- Year: 1979
- Director: Robert Wise
- Series Rank: #11
- Year Rank: #75
- Oscar Nominations: Original Score, Art Direction, Visual Effects
- Nighthawk Nominations: Original Score, Visual Effects, Sound Editing
- The Enterprise Crew: William Shatner, Leonard Nimoy, DeForest Kelley, Stephen Collins, James Doohan, George Takei, Nichelle Nichols, Walter Koenig, Majel Barrett, Persis Khambatta
There’s a scene early in the film that emphasizes everything right with this film and everything wrong with it, all at the same time. Admiral Kirk has just beamed up from Earth to Space Dock (because of problems with the transporters, he can’t beam directly aboard the Enterprise). He has a nice conversation with Scotty about how they’ve just given the Enterprise back to him so that he can go out and save the Earth. Then they depart in a shuttlecraft along the length of Space Dock to board the Enterprise. The score is magnificent (more on that below). The special effects are so vastly superior to anything that had ever been done on the show (Trek fans, of which I have always been one, should be grateful that the first film took so long to come about so that Star Wars could come out in the meantime and revolutionize visual effects). They show great sweeping shots of the Enterprise, a truly impressive model, not just the little thing hanging from a wire on the original show. Then they show more. And it goes on. And on. For several minutes. It feels never ending and it’s not the only scene that feels like that.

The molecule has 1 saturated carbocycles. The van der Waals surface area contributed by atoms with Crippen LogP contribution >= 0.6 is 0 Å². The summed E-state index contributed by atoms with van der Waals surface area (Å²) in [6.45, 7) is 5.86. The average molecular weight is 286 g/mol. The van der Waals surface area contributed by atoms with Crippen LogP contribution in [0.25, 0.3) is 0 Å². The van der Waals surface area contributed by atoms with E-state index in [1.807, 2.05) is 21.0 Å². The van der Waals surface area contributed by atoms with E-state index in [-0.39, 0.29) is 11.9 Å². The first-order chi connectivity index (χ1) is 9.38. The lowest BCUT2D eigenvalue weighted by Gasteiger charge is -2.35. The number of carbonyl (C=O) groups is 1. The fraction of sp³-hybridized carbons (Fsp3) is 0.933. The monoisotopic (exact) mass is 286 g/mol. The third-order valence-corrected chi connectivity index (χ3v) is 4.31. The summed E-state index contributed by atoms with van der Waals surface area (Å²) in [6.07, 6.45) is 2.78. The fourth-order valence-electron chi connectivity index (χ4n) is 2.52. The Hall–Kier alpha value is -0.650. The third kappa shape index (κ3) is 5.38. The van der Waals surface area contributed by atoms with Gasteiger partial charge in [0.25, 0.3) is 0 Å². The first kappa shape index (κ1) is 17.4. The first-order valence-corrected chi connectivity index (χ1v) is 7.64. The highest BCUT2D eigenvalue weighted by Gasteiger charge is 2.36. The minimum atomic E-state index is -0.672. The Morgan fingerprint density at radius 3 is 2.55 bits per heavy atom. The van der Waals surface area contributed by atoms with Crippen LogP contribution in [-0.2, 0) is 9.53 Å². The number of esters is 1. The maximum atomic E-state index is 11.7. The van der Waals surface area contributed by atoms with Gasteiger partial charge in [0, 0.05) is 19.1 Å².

Back in the 40’s and 50’s, there used to be a category at the Oscars called Best Original Story. That’s because there used to be writers who would think up stories for studios and they would get passed on to other writers to write a script. That still happens sometimes for a variety of reasons and it happened here. The original story was by Alan Dean Foster, the talented science fiction writer who was the ghostwriter for George Lucas for the novelization of Star Wars, wrote the first Star Wars spin-off novel (Splinter of the Mind’s Eye) and just this year wrote the novelization of The Force Awakens. It was intended to be the pilot for Star Trek: Phase II, the second go around for Kirk and the Enterprise on television. But, with the success of Close Encounters, Paramount suddenly decided that Star Wars hadn’t sucked all the Sci-Fi energy from movie theaters and decided to change direction and make a feature film for Star Trek instead. So, the idea from the pilot was turned into a script, which, sadly, was not written by Foster and that’s where the problems come in. The idea at the heart of this film is a great one – one of the unmanned spacecrafts from NASA bounced off something after a couple of centuries, gained intelligence, and started heading back home. But the script itself meanders and lingers and takes far too long to get anywhere. Thus the scene above. There wasn’t enough time spent to whittle the screenplay into a more manageable piece and because of a planned premiere, there wasn’t enough time spent on editing the film down. So we’re left with a film that embodies much of what the final season of the original show did: great ideas that aren’t utilized very well.